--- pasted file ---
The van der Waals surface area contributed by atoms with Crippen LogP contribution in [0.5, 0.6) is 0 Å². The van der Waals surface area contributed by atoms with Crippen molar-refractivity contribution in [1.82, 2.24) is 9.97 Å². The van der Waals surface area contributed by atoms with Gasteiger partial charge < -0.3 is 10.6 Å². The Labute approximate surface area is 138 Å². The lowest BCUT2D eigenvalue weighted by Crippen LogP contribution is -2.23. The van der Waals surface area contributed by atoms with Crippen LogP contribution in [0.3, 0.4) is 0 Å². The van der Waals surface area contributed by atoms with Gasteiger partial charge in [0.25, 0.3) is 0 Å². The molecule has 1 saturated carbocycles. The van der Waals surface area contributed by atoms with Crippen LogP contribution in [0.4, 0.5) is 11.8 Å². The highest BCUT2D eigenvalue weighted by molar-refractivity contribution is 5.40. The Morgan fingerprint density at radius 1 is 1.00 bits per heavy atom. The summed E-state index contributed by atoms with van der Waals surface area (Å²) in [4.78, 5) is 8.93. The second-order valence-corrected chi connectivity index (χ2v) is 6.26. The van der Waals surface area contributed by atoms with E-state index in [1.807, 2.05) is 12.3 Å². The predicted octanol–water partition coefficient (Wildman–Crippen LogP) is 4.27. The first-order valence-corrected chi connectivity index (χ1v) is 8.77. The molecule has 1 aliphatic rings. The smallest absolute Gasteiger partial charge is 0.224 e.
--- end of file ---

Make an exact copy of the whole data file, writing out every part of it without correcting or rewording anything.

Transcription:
The van der Waals surface area contributed by atoms with Crippen LogP contribution in [0.5, 0.6) is 0 Å². The van der Waals surface area contributed by atoms with Crippen molar-refractivity contribution in [1.82, 2.24) is 9.97 Å². The van der Waals surface area contributed by atoms with Gasteiger partial charge < -0.3 is 10.6 Å². The Labute approximate surface area is 138 Å². The lowest BCUT2D eigenvalue weighted by Crippen LogP contribution is -2.23. The van der Waals surface area contributed by atoms with Crippen LogP contribution in [0.3, 0.4) is 0 Å². The van der Waals surface area contributed by atoms with Gasteiger partial charge in [0.25, 0.3) is 0 Å². The molecule has 1 saturated carbocycles. The van der Waals surface area contributed by atoms with Crippen LogP contribution in [0.4, 0.5) is 11.8 Å². The highest BCUT2D eigenvalue weighted by molar-refractivity contribution is 5.40. The Morgan fingerprint density at radius 1 is 1.00 bits per heavy atom. The summed E-state index contributed by atoms with van der Waals surface area (Å²) in [4.78, 5) is 8.93. The second-order valence-corrected chi connectivity index (χ2v) is 6.26. The van der Waals surface area contributed by atoms with E-state index in [1.807, 2.05) is 12.3 Å². The predicted octanol–water partition coefficient (Wildman–Crippen LogP) is 4.27. The first-order valence-corrected chi connectivity index (χ1v) is 8.77. The molecule has 1 aliphatic rings. The smallest absolute Gasteiger partial charge is 0.224 e.